The two-day webinar on MULTIPLE SCLEROSIS Update, held under the auspices of the Emirates Neurological Society (EMINS), was rich with the presence of experts and a lot of updates about MS. Dr. Suhail Abdulla Alrukn, president of Emirates Neurology Society and Consultant Neurologist at Rashid Hospital, UAE, has appointed Dr. Jihad Said Salim Inshasi and Dr. Mustafa Shakra to chair and moderate the two-day webinar. Despite the adverse conditions across the world, about 750 people attended each day. The main attraction of the webinar was the interactive question and answer session which helped the participants to clear their doubts and gain knowledge.
The webinar was conducted in a very useful and informative manner for people who suffer from Multiple Sclerosis the most and even disturb the balance of life. The meeting has received a great deal of acceptance as people suffering from various types of MS conditions are not able to go directly to the hospitals for treatment in the current pandemic situation.
Webinar Chairman Dr. Jihad Said Salim Inshasi, Consultant Neurologist and Professor of Neurology, Rashid Hospital, UAE, has welcomed Dr. Ahmed Shatila, Consultant Neurologist Sheikh Shakhbout Medical City, Abu Dhabi, Dr. Reem AlSuwaidi, Specialist Registrar, Rashid Hospital, Saudi Board in Neurology, and Dr. Areen Said Consultant Neurologist, American Hospital, UAE, to the webinar.
Dr. Ahmed Shatila has focused on the topic of ‘Change the Conversation, Expand the Possibilities’ in relation to MS and discussed the progress in the diagnosis and treatments in MS. According to his studies, the majority of patients with MS have a relapsing–remitting onset followed by a clinical continuum to progression. He explained the characteristics of patients with RRMS, SPMS, and PPMS and said that most untreated patients with RRMS will transition to SPMS within 25 years of disease onset. Patients with SPMS have more unmet needs and a greater disease burden than patients with RRMS and this increase over time. Patients with SPMS reported greater disruption to their working and everyday lives than patients with RRMS. However, Diagnosis of SPMS has often been delayed in clinical practice. Physicians can be hesitant to diagnose SPMS due to difficulty identifying the transition, the associated psychological burden, and the historical lack of viable treatment options. No DMTs have been shown to consistently slow disability progression and cognitive impairment in patients with SPMS and the condition is driven by the CNS-resident inflammatory arm of the disease. Siponimod was the first and only DMT to have positive, clinically relevant data for a representative SPMS population. The safety profile of siponimod is generally similar to that of other drugs in the class.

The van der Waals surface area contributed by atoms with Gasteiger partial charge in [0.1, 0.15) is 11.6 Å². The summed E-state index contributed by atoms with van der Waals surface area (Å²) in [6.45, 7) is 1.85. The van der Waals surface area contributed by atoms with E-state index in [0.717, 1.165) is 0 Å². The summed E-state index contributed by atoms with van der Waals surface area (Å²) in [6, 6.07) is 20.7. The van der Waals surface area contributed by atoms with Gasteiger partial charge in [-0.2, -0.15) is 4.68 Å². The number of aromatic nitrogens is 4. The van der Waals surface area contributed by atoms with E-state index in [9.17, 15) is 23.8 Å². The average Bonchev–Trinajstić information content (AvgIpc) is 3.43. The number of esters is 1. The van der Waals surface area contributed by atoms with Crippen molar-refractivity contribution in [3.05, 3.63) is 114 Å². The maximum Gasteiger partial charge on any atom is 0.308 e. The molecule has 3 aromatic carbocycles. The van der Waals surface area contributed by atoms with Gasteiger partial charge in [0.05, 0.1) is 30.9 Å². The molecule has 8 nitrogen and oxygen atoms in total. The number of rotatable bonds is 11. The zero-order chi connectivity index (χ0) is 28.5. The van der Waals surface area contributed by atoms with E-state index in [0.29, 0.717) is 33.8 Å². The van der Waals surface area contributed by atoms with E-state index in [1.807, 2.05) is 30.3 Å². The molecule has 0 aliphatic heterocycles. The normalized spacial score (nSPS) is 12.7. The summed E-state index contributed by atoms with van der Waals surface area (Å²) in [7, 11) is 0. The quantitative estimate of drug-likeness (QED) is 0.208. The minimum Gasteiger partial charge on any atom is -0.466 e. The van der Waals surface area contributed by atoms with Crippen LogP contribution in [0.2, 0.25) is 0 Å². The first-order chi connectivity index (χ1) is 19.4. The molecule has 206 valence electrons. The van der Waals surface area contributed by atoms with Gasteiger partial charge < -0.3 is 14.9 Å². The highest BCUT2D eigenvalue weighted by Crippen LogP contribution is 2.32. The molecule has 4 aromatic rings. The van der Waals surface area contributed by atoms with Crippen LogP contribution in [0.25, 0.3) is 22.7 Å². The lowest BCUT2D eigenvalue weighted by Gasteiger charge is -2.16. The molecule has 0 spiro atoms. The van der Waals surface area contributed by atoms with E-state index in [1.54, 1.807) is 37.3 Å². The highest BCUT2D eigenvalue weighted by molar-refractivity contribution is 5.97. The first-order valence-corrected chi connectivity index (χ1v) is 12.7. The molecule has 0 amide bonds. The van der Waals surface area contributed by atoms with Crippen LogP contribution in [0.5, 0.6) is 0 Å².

Dr. Reem AlSuwaidi centered on MS in the COVID-19 era and discussed case studies. According to her, COVID-19 may be with us for many months and potentially years. But, delaying treatment, de-escalating therapy by switching to immunomodulatory disease-modifying therapies, or interrupting dosing to wait for a vaccine will delay the adequate treatment of MS. National professional bodies like the Italian Society of Neurology and Association of British Neurologists and patient organizations like National MS Society, MS International Federation, UK MS Society, and MS Australia have responded rapidly by issuing guidelines for the COVID-19 pandemic, primarily focused on MS disease-modifying therapies. She detailed the COVID-19 cases among 8 patients with MS. Given the lack of knowledge or large data on the COVID-19 disease course in MS patients receiving DMTs, at present there is no recommendation to stop the different DMTs and therefore expose MS patients to the risk of MS exacerbations. There is increased infection-related health care utilization across all age groups in people with MS compared with the general population (include pneumonia and influenza) but not upper respiratory tract infections. These include social distancing, frequent hand washing with soap and water or an alcohol-based hand rub, and respiratory hygiene. Patients should be educated about the symptoms of COVID-19 infection, including fever, cough, and shortness of breath. People with MS and related disorders should be advised not to make changes to their MS treatment without discussion with their neurologist.